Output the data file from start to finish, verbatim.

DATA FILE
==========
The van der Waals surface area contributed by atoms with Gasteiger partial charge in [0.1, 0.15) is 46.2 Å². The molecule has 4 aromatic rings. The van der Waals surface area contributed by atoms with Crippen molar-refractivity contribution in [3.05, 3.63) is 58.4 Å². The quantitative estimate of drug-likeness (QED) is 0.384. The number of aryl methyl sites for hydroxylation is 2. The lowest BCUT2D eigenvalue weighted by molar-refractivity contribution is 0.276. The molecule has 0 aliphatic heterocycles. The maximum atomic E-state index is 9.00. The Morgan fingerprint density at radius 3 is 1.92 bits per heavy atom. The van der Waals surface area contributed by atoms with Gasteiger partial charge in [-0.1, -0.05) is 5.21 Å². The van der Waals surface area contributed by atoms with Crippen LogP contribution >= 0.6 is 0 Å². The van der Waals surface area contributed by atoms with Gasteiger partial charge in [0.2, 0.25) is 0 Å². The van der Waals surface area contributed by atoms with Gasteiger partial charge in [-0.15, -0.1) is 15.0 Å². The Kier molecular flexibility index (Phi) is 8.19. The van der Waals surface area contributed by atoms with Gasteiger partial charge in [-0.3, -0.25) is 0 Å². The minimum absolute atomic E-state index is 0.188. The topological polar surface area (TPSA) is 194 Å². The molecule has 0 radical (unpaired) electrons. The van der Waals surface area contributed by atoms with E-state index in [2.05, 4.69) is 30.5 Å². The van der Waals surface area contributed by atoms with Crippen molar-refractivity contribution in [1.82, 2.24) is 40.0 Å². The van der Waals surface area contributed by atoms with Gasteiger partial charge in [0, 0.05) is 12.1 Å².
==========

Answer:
The van der Waals surface area contributed by atoms with Gasteiger partial charge in [0.1, 0.15) is 46.2 Å². The molecule has 4 aromatic rings. The van der Waals surface area contributed by atoms with Crippen molar-refractivity contribution in [3.05, 3.63) is 58.4 Å². The quantitative estimate of drug-likeness (QED) is 0.384. The number of aryl methyl sites for hydroxylation is 2. The lowest BCUT2D eigenvalue weighted by molar-refractivity contribution is 0.276. The molecule has 0 aliphatic heterocycles. The maximum atomic E-state index is 9.00. The Morgan fingerprint density at radius 3 is 1.92 bits per heavy atom. The van der Waals surface area contributed by atoms with Gasteiger partial charge in [-0.1, -0.05) is 5.21 Å². The van der Waals surface area contributed by atoms with Crippen LogP contribution >= 0.6 is 0 Å². The van der Waals surface area contributed by atoms with Gasteiger partial charge in [0.2, 0.25) is 0 Å². The van der Waals surface area contributed by atoms with Gasteiger partial charge in [-0.15, -0.1) is 15.0 Å². The Kier molecular flexibility index (Phi) is 8.19. The van der Waals surface area contributed by atoms with Gasteiger partial charge in [-0.3, -0.25) is 0 Å². The minimum absolute atomic E-state index is 0.188. The topological polar surface area (TPSA) is 194 Å². The molecule has 0 radical (unpaired) electrons. The van der Waals surface area contributed by atoms with E-state index in [2.05, 4.69) is 30.5 Å². The van der Waals surface area contributed by atoms with Crippen molar-refractivity contribution in [1.82, 2.24) is 40.0 Å². The van der Waals surface area contributed by atoms with Gasteiger partial charge in [0, 0.05) is 12.1 Å².